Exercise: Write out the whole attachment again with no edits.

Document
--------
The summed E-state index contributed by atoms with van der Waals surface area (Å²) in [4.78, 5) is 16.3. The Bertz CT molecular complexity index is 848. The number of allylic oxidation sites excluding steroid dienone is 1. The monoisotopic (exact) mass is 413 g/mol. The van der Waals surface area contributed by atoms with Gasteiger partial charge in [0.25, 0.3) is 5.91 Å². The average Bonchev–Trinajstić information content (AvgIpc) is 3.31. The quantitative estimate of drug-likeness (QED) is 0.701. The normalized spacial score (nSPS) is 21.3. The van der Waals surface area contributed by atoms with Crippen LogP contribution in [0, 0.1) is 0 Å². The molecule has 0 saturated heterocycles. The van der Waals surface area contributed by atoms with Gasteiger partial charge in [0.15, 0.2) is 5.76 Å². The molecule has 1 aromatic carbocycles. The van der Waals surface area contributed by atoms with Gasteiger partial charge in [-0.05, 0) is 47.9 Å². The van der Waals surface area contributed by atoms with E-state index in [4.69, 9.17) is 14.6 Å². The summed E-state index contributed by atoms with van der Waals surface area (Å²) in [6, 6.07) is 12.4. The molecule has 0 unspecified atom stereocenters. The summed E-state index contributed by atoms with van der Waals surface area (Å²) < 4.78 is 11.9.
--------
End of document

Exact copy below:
The summed E-state index contributed by atoms with van der Waals surface area (Å²) in [4.78, 5) is 16.3. The Bertz CT molecular complexity index is 848. The number of allylic oxidation sites excluding steroid dienone is 1. The monoisotopic (exact) mass is 413 g/mol. The van der Waals surface area contributed by atoms with Gasteiger partial charge in [0.25, 0.3) is 5.91 Å². The average Bonchev–Trinajstić information content (AvgIpc) is 3.31. The quantitative estimate of drug-likeness (QED) is 0.701. The normalized spacial score (nSPS) is 21.3. The van der Waals surface area contributed by atoms with Crippen LogP contribution in [0, 0.1) is 0 Å². The molecule has 0 saturated heterocycles. The van der Waals surface area contributed by atoms with Gasteiger partial charge in [0.15, 0.2) is 5.76 Å². The molecule has 1 aromatic carbocycles. The van der Waals surface area contributed by atoms with Gasteiger partial charge in [-0.05, 0) is 47.9 Å². The van der Waals surface area contributed by atoms with E-state index in [4.69, 9.17) is 14.6 Å². The summed E-state index contributed by atoms with van der Waals surface area (Å²) in [6, 6.07) is 12.4. The molecule has 0 unspecified atom stereocenters. The summed E-state index contributed by atoms with van der Waals surface area (Å²) < 4.78 is 11.9.